New Year's Day Walk


Teashop near the Duke of Bridgewater monument

Seven HSC members gathered at Geof's house, all arrived early, perhaps a consequence of light traffic on the first morning of the new year. Unfortunately Geoff himself had the flu and was unable to come with us on the walk.

We headed north from Berkhamstead, passing through a countryside of woods, golf courses and pony paddocks to reach the pub at Little Gaddesdon. Returning in the afternoon we stoped for a cup of tea at the National Trust teashop near the Duke of Bridgewater monument. We were not the only ones out, by mid afternoon the woodland footpaths teemed with walkers despite intermittent light rain.

The Duke of Bridgewater monument is a stone pillar topped with something like a flower bowl, except that it is much to big to be that. The Duke of Bridgewater initiated canal building in Britain and this monument was built in 1832, 12 years after the Duke's death. I note that the Duke of Bridgewater actually got the idea for building canals from a visit to France where he saw the French canal system.

We returned to Berkhamstead about dusk and ate mince pies and viewed holiday photo albums befor going our separate ways.

Afternoon walk near Guildford - 15 February

Half a dozen of us gathered at Len's house near Guildford then walked a few miles east along the North Downs way to the church of St Martha on the Hill. I find it amazing that the roof of this church was once damaged by an explosion in the gunpowder factory far away in the valley below. Views to the south extend as far as the South Downs. Len pointed out features such as the stone block in Shalfleet church yard which was the base for a medivial maypole and the double route the ancient path takes in places. This may have been to provide a lower path where one could avoid being silhouetted against the skyline hence less visible to robbers. We also noticed many deer 'slots', these being scratch marks left by deer hooves on the damp ground.  Valery had meanwhile prepared a splendid tea for us back at the house, then on the way home we stopped off at Essin's place for supper, ending the evening deep in conversation on such bizarre topics as 'were there any moments in your life when you thought you were about to die'.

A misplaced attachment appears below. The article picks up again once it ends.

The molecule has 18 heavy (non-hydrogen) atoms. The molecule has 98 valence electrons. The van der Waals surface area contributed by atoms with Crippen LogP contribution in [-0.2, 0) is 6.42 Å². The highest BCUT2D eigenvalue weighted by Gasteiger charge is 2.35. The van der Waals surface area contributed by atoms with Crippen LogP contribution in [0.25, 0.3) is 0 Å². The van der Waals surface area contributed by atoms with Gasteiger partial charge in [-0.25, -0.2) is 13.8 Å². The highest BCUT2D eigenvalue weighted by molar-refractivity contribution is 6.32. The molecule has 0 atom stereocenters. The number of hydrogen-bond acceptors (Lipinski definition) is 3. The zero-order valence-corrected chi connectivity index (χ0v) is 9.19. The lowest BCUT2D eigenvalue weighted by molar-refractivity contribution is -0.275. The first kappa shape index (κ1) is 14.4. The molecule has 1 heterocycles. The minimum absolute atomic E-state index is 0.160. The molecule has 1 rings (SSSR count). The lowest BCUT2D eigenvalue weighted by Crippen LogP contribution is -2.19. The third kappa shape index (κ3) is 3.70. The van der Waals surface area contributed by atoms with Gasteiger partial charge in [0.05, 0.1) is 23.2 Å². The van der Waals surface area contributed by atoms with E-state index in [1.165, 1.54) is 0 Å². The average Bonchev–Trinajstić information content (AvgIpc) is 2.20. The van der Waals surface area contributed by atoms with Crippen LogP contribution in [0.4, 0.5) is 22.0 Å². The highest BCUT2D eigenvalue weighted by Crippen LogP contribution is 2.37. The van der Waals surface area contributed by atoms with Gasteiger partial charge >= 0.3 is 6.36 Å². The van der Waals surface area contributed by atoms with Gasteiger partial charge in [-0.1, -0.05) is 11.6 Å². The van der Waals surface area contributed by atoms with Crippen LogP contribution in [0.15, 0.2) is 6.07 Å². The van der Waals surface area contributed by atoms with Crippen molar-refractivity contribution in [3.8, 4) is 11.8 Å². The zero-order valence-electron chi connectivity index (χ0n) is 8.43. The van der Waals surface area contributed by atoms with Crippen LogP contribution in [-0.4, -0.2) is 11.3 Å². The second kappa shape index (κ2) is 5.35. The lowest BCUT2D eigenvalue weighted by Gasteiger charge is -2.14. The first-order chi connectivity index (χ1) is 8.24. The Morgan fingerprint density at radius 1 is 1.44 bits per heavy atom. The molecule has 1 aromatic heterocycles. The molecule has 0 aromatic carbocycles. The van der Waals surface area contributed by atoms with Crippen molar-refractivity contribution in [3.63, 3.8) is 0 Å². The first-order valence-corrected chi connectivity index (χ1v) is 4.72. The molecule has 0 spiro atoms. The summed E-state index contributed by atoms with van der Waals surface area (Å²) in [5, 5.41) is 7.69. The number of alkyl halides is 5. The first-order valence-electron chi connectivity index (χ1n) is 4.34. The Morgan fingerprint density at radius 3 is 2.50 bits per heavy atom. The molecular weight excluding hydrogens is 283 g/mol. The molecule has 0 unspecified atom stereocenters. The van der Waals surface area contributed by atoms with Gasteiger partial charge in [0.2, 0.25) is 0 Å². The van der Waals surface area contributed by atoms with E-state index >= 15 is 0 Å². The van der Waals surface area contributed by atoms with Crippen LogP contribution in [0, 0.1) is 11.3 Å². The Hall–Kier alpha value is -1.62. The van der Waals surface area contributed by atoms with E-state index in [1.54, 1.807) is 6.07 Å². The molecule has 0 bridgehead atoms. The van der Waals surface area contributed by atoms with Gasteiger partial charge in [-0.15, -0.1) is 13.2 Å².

South Downs Walking weekend - March 13/14th

Report from Richard

Eric, Mark S., Esin and Mark T. drove down to Arundel (the hostel is actually in the village of Warningcamp) on Friday evening. They were still at the breakfast table when I arrved at 8-45am on Saturday morning, so we did not really get moving until about 9-45am.

The weather was bright and fairly clear, with a brisk southwesterly wind and we had a brief hailstorm on the Downs as we walked north eastwards towards Washington village. After tramping what seemed a mile through village streets we located the Frankland Armswhere we had arranged a rendezvous with Len who had drivento meet us.

After a pleasant lunch interlude, Len accompanied us a little way down the South Downs Way path befor bidding us farewell.

We climbed up the escarpment going west, but decided we would not have time to get as far as Chantonbury Ring, so we took a path that turned south towards Findon, where we reached a bus stop on the A24.

The bus took us to Worthing where we hoped to get a train to Arundel. There were delays but eventually we got a coast train to Barnham, where we changed to a train heading the opposite way that took us to Arundel station, within a mile's walk of the hostel.

Eric had booked us into a restaurant, the Muse Cafe Bar Brasserie, in the town on Saturday evening, where we had a rather more exotic meal than we might have got at the hostel.

On Sunday morning we left cars at the station and walked through the town where the two Marks wanted to visit the outdoor equipment shop run by Peglers. In fact the business is thriving and there are now four separate specialist shops.

We set off past Arundel castle and followed the path north along the west side of the river, through South Stoke until we reached the village of Houghton. The weather wasn't as kind as the previous day, so we found a pub for an early lunch, as rain had started to fall.

After our lunch break we crossed the river and started to head for Amberley station, as the rain was now driving on a brisk southerly wind. After a short discussion, we decided against continuing to Pulbourough and in favour of catching the hourly train back to Arundel. Unfortunately the next scheduled train was cancelled, so, on the advice of a passing cyclist, we sought solace in  nearby coffee shop that overlooks the river. This seemed to be a favoured spto for trippers who take the pleasure boat upriver.